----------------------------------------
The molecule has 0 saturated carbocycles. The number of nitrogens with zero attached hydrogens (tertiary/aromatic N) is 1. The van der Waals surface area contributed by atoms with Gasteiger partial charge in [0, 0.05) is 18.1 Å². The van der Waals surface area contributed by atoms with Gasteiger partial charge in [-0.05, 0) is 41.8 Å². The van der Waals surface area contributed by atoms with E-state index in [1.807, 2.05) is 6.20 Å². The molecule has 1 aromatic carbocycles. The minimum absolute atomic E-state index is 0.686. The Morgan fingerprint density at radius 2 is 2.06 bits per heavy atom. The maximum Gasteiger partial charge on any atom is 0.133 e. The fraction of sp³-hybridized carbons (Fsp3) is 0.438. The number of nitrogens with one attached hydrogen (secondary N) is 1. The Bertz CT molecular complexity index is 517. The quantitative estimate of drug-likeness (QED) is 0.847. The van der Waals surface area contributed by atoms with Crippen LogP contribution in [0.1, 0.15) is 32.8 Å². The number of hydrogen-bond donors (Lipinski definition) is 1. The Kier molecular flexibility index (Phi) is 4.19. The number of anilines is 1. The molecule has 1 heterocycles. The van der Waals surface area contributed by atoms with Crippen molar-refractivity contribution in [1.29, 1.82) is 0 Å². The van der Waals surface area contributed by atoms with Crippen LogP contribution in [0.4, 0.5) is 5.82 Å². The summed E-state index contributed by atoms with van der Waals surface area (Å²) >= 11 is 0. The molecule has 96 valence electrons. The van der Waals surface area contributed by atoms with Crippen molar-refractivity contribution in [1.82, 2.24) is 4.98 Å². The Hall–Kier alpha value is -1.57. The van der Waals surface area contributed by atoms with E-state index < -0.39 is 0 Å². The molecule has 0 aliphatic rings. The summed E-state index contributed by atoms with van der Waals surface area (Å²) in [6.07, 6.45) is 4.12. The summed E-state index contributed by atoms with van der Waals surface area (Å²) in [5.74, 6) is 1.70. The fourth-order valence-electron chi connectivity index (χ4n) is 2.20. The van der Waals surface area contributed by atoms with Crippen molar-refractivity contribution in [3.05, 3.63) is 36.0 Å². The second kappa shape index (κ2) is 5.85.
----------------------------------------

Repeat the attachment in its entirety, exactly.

The molecule has 0 saturated carbocycles. The number of nitrogens with zero attached hydrogens (tertiary/aromatic N) is 1. The van der Waals surface area contributed by atoms with Gasteiger partial charge in [0, 0.05) is 18.1 Å². The van der Waals surface area contributed by atoms with Gasteiger partial charge in [-0.05, 0) is 41.8 Å². The van der Waals surface area contributed by atoms with E-state index in [1.807, 2.05) is 6.20 Å². The molecule has 1 aromatic carbocycles. The minimum absolute atomic E-state index is 0.686. The Morgan fingerprint density at radius 2 is 2.06 bits per heavy atom. The maximum Gasteiger partial charge on any atom is 0.133 e. The fraction of sp³-hybridized carbons (Fsp3) is 0.438. The number of nitrogens with one attached hydrogen (secondary N) is 1. The Bertz CT molecular complexity index is 517. The quantitative estimate of drug-likeness (QED) is 0.847. The van der Waals surface area contributed by atoms with Crippen LogP contribution in [0.1, 0.15) is 32.8 Å². The number of hydrogen-bond donors (Lipinski definition) is 1. The Kier molecular flexibility index (Phi) is 4.19. The number of anilines is 1. The molecule has 1 heterocycles. The van der Waals surface area contributed by atoms with Crippen molar-refractivity contribution in [1.29, 1.82) is 0 Å². The van der Waals surface area contributed by atoms with Crippen LogP contribution in [0.4, 0.5) is 5.82 Å². The summed E-state index contributed by atoms with van der Waals surface area (Å²) >= 11 is 0. The molecule has 96 valence electrons. The van der Waals surface area contributed by atoms with Crippen molar-refractivity contribution in [1.82, 2.24) is 4.98 Å². The Hall–Kier alpha value is -1.57. The van der Waals surface area contributed by atoms with E-state index < -0.39 is 0 Å². The molecule has 0 aliphatic rings. The summed E-state index contributed by atoms with van der Waals surface area (Å²) in [6.07, 6.45) is 4.12. The summed E-state index contributed by atoms with van der Waals surface area (Å²) in [5.74, 6) is 1.70. The fourth-order valence-electron chi connectivity index (χ4n) is 2.20. The van der Waals surface area contributed by atoms with Crippen molar-refractivity contribution in [3.05, 3.63) is 36.0 Å². The second kappa shape index (κ2) is 5.85.